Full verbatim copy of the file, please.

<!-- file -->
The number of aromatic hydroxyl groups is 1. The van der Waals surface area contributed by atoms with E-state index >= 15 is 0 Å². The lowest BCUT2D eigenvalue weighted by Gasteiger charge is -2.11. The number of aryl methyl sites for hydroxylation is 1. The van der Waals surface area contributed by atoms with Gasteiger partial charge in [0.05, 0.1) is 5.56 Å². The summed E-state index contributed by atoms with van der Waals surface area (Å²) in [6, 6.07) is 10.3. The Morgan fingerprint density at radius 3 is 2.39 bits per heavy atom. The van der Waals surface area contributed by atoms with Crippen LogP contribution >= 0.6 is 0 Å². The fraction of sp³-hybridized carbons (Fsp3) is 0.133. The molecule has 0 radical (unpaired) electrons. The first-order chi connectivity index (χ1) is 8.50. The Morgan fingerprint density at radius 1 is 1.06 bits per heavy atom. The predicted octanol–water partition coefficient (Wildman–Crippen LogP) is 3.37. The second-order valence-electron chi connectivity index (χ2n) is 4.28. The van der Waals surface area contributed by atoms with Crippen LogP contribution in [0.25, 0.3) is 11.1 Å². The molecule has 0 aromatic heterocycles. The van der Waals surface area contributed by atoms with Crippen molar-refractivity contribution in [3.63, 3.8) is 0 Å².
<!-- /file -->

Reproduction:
The number of aromatic hydroxyl groups is 1. The van der Waals surface area contributed by atoms with E-state index >= 15 is 0 Å². The lowest BCUT2D eigenvalue weighted by Gasteiger charge is -2.11. The number of aryl methyl sites for hydroxylation is 1. The van der Waals surface area contributed by atoms with Gasteiger partial charge in [0.05, 0.1) is 5.56 Å². The summed E-state index contributed by atoms with van der Waals surface area (Å²) in [6, 6.07) is 10.3. The Morgan fingerprint density at radius 3 is 2.39 bits per heavy atom. The van der Waals surface area contributed by atoms with Crippen LogP contribution >= 0.6 is 0 Å². The fraction of sp³-hybridized carbons (Fsp3) is 0.133. The molecule has 0 radical (unpaired) electrons. The first-order chi connectivity index (χ1) is 8.50. The Morgan fingerprint density at radius 1 is 1.06 bits per heavy atom. The predicted octanol–water partition coefficient (Wildman–Crippen LogP) is 3.37. The second-order valence-electron chi connectivity index (χ2n) is 4.28. The van der Waals surface area contributed by atoms with Crippen LogP contribution in [0.25, 0.3) is 11.1 Å². The molecule has 0 aromatic heterocycles. The van der Waals surface area contributed by atoms with Crippen molar-refractivity contribution in [3.63, 3.8) is 0 Å².